It turns out two Tennessee lawyers were named to the ABA Journal’s Top 100 Blawg listing for 2016. In addition to “Herston on Tennessee Family Law” by Knoxville lawyer K.O. Herston, Nashville litigator Todd Presnell’s blog “Presnell on Privileges” made this year’s list. Presnell's blog offers facts and analyses about rulings from federal and state courts around the country on attorney-client privilege issues. It also covers privilege-related lawsuits, legislation and op-eds. The ABA Journal has been identifying the best blogs for lawyers for the past 10 years through its ABA Blawg 100. Other law blogs from Tennessee attorneys can be found on the website

The Nashville Bar Association (NBA) has announced the results of its recent board election. The following attorneys have been elected as new board members: Laura Baker, Law Office of John Day; Tracy Kane, LeanKit Inc.; Brant Phillips, Bass Berry & Sims; Eric Smith, Nissan North America; DarKenya Waller, Legal Aid Society of Middle Tennessee and the Cumberlands; and Stephen Zralek, Bone McAllester Norton.

The Tennessee Supreme Court today issued an order amending Rule 7, section 16.01, and Rule 9, section 30.3, which deal with reinstatement of a law license after a disciplinary or administrative suspension, disbarment or inactive status designation. The court notes that only one comment from the Tennessee Bar Association was filed. The court originally proposed the amendments in September.

Photo credit: Lewis Thomason

Lewis Thomason shareholder and former TBA President William H. “Bill” Haltom will receive the Judge Jerome Turner Lawyers’ Lawyer Award at the Memphis Bar Association’s 2016 Annual Meeting on Dec. 8. The award is given annually to an association member who has practiced law for more than 15 years and exemplifies the aims and aspirations embodied in the group’s Guidelines for Professional Courtesy and Conduct. Haltom is also an author and regular columnist for the Tennessee Bar Journal.

The Tennessee Supreme Court has agreed to hear four East Tennessee cases, including a Claiborne County vehicular homicide case in which a lower appellate court set the admittedly guilty driver free. Another vehicular homicide case looks at whether a police officer should have sought a warrant before seeking a hospital blood draw from the defendant. The third case looks at whether a legal malpractice claim should have been dismissed for being filed too long after the alleged wrongdoing. And the fourth case explores whether the city of Morristown overcharged liquor stores with fees totaling a half-million dollars. Knoxnews reviews each case.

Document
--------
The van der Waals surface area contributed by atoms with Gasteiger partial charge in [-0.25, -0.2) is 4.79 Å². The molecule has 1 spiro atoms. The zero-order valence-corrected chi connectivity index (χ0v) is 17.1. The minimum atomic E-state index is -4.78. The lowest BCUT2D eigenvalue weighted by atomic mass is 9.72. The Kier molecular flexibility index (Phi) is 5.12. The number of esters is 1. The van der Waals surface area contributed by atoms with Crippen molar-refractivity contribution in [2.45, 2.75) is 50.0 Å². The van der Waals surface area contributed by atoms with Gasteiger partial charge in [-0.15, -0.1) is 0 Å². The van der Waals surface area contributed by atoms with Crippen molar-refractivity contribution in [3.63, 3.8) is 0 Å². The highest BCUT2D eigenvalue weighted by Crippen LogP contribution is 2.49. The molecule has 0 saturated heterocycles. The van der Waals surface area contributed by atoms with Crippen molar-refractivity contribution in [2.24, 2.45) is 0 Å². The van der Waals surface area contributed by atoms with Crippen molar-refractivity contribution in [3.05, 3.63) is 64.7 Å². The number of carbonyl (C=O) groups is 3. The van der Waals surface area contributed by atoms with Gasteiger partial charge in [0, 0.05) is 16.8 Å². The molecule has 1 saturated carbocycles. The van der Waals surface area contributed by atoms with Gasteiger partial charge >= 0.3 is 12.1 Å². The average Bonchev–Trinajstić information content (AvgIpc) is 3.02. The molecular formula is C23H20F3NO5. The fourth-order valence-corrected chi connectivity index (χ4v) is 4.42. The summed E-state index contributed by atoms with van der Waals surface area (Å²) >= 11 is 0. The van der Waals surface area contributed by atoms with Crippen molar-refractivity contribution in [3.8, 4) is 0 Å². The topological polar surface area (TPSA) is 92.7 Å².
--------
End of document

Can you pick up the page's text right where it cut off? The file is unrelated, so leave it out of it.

Shelby County Commissioners yesterday talked about possible legal action against Tyler Technologies, the company that supplied a new computer system to the local criminal justice courts, according to the Memphis Daily News. During the meeting, General Sessions Court Clerk Ed Stanton told commissioners he is under court order by judges to print their dockets and any other documents needed each day. He said he will need overtime pay “indefinitely” for employees to handle these additional duties. Commissioners questioned the planning that led up to installation of the new system.

Photo credit: Jill Frost

The Administrative Office of the Courts (AOC) announced today that Jill G. Frost has joined its office as director of communications. Frost, a licensed Tennessee attorney, also has public relations and communications experience, including stints with the American Red Cross and the Governor’s Books from Birth Foundation. Frost earned her law degree from Belmont University College of Law. She replaces Michele Wojciechowski, who recently was named director of communications for the Nashville School of Law.

Throughout the course of the 2016 presidential campaign, President-elect Donald Trump promised to rescind the Dodd-Frank Wall Street Reform and Consumer Protection Act. The 2010 law placed new regulations on banks and restricted the ways they can trade or speculate. It also created the Consumer Finance Protection Bureau, amended legal protections for corporate whistleblowers and established new guidelines for corporate governance. Trump has argued the law has allowed big banks to get bigger, while putting community banks out of business. Some legal observers question whether the act can be repealed in its entirety given its scope. Several share their observations and predictions about the act’s future with the ABA Journal.

Congress had a full seven months to block a rule change for federal courts that lets judges authorize the hacking of digital devices beyond their districts. But after an attempt in the Senate to vote on the measure failed, opponents waited until the day before the rule change was to take effect to introduce three motions aimed at delaying its implementation. They were not successful, so as of today, the change to Rule 41 of the Federal Rules of Criminal Procedure, goes into effect. Opponents of the change question its impact on privacy rights while supporters say digital devices make jurisdiction-specific search warrants impractical. Nashville Public Radio looks at the issue.

A number of CLE programs on current tax law issues are now available as online video. Programming includes sessions on the Tennessee Sales and Use Tax, including a discussion of technologies that impact tax policy; repeal of the Hall Income Tax and update on the Tennessee Tax Regulation Project; tax deferred exchanges under Section 1031 of the tax code; and proposed regulations under Section 385 dealing with inversions. Register for and watch these course at the links above.